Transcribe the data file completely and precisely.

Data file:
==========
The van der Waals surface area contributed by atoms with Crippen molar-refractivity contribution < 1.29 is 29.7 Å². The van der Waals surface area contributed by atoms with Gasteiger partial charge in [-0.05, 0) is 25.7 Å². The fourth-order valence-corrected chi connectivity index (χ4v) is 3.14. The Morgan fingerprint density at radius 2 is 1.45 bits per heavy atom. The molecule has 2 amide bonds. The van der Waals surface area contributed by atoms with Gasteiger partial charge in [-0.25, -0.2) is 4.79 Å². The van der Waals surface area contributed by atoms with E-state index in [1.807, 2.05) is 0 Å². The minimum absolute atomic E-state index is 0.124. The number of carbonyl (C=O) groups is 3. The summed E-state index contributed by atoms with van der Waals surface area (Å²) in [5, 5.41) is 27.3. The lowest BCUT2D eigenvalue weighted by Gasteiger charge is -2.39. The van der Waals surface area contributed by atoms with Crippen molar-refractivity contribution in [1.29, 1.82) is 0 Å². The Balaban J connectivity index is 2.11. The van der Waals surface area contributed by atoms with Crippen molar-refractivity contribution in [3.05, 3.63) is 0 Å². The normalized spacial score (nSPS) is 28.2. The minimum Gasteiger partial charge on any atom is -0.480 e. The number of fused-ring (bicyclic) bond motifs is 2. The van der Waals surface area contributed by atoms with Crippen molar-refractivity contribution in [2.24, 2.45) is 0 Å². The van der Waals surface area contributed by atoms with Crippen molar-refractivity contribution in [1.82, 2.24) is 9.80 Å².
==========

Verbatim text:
The van der Waals surface area contributed by atoms with Crippen molar-refractivity contribution < 1.29 is 29.7 Å². The van der Waals surface area contributed by atoms with Gasteiger partial charge in [-0.05, 0) is 25.7 Å². The fourth-order valence-corrected chi connectivity index (χ4v) is 3.14. The Morgan fingerprint density at radius 2 is 1.45 bits per heavy atom. The molecule has 2 amide bonds. The van der Waals surface area contributed by atoms with Gasteiger partial charge in [-0.25, -0.2) is 4.79 Å². The van der Waals surface area contributed by atoms with E-state index in [1.807, 2.05) is 0 Å². The minimum absolute atomic E-state index is 0.124. The number of carbonyl (C=O) groups is 3. The summed E-state index contributed by atoms with van der Waals surface area (Å²) in [5, 5.41) is 27.3. The lowest BCUT2D eigenvalue weighted by Gasteiger charge is -2.39. The van der Waals surface area contributed by atoms with Crippen molar-refractivity contribution in [1.29, 1.82) is 0 Å². The Balaban J connectivity index is 2.11. The van der Waals surface area contributed by atoms with Crippen molar-refractivity contribution in [3.05, 3.63) is 0 Å². The normalized spacial score (nSPS) is 28.2. The minimum Gasteiger partial charge on any atom is -0.480 e. The number of fused-ring (bicyclic) bond motifs is 2. The van der Waals surface area contributed by atoms with Crippen molar-refractivity contribution in [2.24, 2.45) is 0 Å². The van der Waals surface area contributed by atoms with Crippen molar-refractivity contribution in [1.82, 2.24) is 9.80 Å².